Treatments for gum disease may have little benefit for heavy smokers, new research shows. The study findings suggest the need to rethink treatment of the common gum disease periodontitis, according to researchers from Aarhus University in Denmark. “To our surprise, we could see that the disease had actually grown worse in some parameters in the hardest-hit group, despite the fact that this particular group had received the most extensive, individually designed treatment,” study co-author Julie Pajaniaye, a dental hygienist, said in a university news release. Periodontitis, or gum disease, leads to breakdown of the teeth’s supportive tissue and, in serious cases, can result in loss of teeth. For the study, the researchers studied the effect of different levels of smoking on results of gum disease treatment. Heavy smokers with the most severe forms of gum inflammation got no benefit from the treatment, the study found. Heavy smokers with moderate periodontitis had a 50% effect from the treatment, compared to lighter smokers. About 40% of the population is affected by periodontitis and 18% of Danes smoke daily or occasionally, the study authors noted. Treatment of the disease is adapted to the individual patient, including deep cleansings of affected teeth, education about the harmful effects of smoking and, in some cases, surgery. Pajaniaye said the findings illustrate the need to include referrals to smoking cessation courses in…  read on >  read on >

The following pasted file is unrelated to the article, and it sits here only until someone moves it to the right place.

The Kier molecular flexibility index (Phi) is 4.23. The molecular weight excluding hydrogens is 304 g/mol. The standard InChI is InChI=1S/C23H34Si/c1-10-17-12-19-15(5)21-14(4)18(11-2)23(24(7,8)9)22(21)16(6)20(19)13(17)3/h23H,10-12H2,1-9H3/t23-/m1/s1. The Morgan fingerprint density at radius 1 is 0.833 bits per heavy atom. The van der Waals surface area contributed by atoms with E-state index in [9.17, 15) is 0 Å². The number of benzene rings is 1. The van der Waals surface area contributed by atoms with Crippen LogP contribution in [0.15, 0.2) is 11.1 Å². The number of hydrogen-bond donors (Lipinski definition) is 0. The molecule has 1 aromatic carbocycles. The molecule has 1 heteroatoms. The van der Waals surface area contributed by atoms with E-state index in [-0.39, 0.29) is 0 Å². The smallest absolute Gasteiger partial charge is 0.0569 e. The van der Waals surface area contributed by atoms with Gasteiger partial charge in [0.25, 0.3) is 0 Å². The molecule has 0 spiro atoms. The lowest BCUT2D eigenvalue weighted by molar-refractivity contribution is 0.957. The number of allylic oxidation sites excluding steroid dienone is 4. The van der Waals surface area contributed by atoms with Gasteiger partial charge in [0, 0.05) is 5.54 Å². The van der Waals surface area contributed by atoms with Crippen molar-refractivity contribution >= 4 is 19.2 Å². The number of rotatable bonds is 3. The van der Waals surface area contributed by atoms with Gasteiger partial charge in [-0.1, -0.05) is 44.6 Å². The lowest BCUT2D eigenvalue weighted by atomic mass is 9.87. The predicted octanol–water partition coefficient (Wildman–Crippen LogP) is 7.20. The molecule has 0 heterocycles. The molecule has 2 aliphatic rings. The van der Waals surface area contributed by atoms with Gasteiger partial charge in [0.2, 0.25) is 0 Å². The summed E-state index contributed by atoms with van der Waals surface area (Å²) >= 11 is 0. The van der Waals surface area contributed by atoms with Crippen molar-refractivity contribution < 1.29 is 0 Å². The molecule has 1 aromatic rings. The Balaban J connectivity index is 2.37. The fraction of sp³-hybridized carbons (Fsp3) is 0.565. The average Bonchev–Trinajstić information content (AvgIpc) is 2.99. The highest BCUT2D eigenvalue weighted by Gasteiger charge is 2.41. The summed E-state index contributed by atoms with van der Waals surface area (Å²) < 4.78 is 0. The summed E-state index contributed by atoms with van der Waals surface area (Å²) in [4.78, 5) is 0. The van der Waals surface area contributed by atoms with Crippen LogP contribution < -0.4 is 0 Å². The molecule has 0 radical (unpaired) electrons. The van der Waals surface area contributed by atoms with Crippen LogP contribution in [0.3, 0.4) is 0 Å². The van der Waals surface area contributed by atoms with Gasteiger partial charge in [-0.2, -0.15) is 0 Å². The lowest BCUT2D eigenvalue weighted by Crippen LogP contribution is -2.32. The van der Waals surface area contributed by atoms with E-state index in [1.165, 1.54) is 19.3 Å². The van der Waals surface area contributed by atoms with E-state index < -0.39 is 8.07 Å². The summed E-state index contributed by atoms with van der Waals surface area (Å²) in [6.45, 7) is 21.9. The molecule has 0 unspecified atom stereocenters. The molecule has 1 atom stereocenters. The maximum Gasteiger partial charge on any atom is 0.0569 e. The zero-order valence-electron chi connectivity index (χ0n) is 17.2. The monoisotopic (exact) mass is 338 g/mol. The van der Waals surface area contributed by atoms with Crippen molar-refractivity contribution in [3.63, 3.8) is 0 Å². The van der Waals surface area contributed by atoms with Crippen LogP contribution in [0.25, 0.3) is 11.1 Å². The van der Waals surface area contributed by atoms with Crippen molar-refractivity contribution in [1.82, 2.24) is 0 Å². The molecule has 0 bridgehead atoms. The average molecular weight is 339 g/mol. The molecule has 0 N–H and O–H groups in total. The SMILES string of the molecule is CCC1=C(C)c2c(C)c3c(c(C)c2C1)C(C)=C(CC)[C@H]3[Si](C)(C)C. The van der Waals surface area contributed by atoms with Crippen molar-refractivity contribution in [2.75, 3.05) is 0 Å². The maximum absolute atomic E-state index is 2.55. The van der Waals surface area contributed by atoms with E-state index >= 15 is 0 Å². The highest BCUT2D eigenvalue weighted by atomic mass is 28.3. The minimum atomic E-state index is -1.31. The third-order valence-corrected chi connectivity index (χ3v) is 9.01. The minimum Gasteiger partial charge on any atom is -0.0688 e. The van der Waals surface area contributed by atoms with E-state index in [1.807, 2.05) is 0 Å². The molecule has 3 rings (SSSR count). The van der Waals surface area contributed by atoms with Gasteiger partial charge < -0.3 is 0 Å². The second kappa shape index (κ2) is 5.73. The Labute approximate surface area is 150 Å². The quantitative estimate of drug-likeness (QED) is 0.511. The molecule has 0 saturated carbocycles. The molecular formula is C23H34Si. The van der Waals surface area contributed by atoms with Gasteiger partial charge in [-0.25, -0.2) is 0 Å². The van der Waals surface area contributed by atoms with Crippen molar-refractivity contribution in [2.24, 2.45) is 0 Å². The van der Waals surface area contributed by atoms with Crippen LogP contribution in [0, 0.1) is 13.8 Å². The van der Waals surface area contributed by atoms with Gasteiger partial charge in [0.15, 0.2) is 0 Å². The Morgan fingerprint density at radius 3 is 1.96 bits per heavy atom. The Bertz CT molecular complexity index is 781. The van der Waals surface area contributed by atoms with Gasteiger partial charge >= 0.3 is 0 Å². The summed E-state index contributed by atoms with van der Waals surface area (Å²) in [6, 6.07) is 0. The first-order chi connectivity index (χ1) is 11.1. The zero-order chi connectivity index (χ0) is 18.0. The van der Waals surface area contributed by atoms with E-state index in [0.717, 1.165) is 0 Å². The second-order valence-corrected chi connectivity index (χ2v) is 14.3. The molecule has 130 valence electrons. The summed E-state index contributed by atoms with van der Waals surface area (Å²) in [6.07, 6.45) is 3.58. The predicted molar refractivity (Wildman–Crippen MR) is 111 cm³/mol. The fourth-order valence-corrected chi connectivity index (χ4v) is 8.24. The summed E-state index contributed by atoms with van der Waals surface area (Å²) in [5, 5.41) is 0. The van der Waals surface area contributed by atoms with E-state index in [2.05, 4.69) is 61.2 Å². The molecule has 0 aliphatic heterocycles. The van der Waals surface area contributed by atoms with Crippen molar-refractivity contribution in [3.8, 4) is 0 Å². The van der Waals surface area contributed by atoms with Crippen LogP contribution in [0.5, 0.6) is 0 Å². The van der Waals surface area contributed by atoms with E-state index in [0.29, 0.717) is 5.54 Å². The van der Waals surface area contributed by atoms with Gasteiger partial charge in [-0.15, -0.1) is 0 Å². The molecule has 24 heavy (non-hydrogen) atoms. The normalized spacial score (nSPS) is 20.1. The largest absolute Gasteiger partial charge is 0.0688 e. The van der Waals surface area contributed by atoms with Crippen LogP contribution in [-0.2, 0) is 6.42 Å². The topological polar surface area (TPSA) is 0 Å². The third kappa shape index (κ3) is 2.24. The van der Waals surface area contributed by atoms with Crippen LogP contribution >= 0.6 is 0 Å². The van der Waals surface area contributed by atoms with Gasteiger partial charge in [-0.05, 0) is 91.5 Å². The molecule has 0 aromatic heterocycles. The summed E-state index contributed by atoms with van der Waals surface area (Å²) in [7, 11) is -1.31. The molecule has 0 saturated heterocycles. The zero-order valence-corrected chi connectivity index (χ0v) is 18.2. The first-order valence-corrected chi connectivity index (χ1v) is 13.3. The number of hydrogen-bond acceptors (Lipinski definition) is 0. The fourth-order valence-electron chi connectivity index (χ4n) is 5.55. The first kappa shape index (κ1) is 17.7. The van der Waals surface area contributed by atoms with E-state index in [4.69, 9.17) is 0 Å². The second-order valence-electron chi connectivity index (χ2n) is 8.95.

Carbon monoxide is a silent, odorless killer, but even during winter heating season, it’s possible to stay safe. This dangerous gas is produced when fuels burn incompletely. This can happen in furnaces, both gas- and wood-burning fireplaces, space heaters and vehicles that burn fossil fuel. It’s also possible in water heaters, gas clothes dryers and stoves, as well as other equipment, including grills, generators and power tools. The Nebraska Regional Poison Center offers some tips on staying safe, recognizing carbon monoxide (CO) poisoning and treating a person who has been poisoned with the gas: Start by installing carbon monoxide detectors on every level of your home. Replace batteries every six months. Have all fuel-burning appliances inspected regularly. Ventilate fuel- and gas-burning heaters to the outside. Do not use a gas range or an oven to heat a room. Never use a charcoal grill or hibachi inside, the center advises. Run generators at a safe distance from the home. Don’t run them next to a window or a door, which can be dangerous. Avoid sitting in a car with the engine running if deep snow or mud is blocking the exhaust pipe. Never leave a car running in an attached garage, even with the garage door open. Have your vehicle’s muffler and tailpipes checked regularly. CO poisoning can be mistaken for flu. Symptoms include headache, nausea,…  read on >  read on >